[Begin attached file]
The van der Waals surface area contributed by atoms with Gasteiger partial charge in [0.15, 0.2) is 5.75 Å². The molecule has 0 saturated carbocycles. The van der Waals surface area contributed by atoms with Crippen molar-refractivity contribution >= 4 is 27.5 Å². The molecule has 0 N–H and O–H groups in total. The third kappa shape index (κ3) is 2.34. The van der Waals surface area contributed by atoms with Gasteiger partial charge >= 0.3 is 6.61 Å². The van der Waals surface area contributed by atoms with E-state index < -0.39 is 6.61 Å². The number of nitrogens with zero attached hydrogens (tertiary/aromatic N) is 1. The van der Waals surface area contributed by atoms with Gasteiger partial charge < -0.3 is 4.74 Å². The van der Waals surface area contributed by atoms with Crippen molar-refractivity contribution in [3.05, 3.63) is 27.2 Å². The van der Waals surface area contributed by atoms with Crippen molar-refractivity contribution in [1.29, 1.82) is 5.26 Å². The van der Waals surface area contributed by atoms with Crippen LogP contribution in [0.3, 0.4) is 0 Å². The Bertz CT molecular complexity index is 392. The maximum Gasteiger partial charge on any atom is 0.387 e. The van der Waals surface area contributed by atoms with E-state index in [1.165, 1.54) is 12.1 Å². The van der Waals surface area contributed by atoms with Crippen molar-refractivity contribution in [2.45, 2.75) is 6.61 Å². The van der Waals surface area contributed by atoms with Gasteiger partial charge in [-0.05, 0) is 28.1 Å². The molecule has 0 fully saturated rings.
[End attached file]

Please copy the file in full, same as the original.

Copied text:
The van der Waals surface area contributed by atoms with Gasteiger partial charge in [0.15, 0.2) is 5.75 Å². The molecule has 0 saturated carbocycles. The van der Waals surface area contributed by atoms with Crippen molar-refractivity contribution >= 4 is 27.5 Å². The molecule has 0 N–H and O–H groups in total. The third kappa shape index (κ3) is 2.34. The van der Waals surface area contributed by atoms with Gasteiger partial charge >= 0.3 is 6.61 Å². The van der Waals surface area contributed by atoms with E-state index < -0.39 is 6.61 Å². The number of nitrogens with zero attached hydrogens (tertiary/aromatic N) is 1. The van der Waals surface area contributed by atoms with Gasteiger partial charge < -0.3 is 4.74 Å². The van der Waals surface area contributed by atoms with Crippen molar-refractivity contribution in [3.05, 3.63) is 27.2 Å². The van der Waals surface area contributed by atoms with Crippen molar-refractivity contribution in [1.29, 1.82) is 5.26 Å². The van der Waals surface area contributed by atoms with Crippen LogP contribution in [0.3, 0.4) is 0 Å². The Bertz CT molecular complexity index is 392. The maximum Gasteiger partial charge on any atom is 0.387 e. The van der Waals surface area contributed by atoms with E-state index in [1.165, 1.54) is 12.1 Å². The van der Waals surface area contributed by atoms with Crippen molar-refractivity contribution in [2.45, 2.75) is 6.61 Å². The van der Waals surface area contributed by atoms with Gasteiger partial charge in [-0.05, 0) is 28.1 Å². The molecule has 0 fully saturated rings.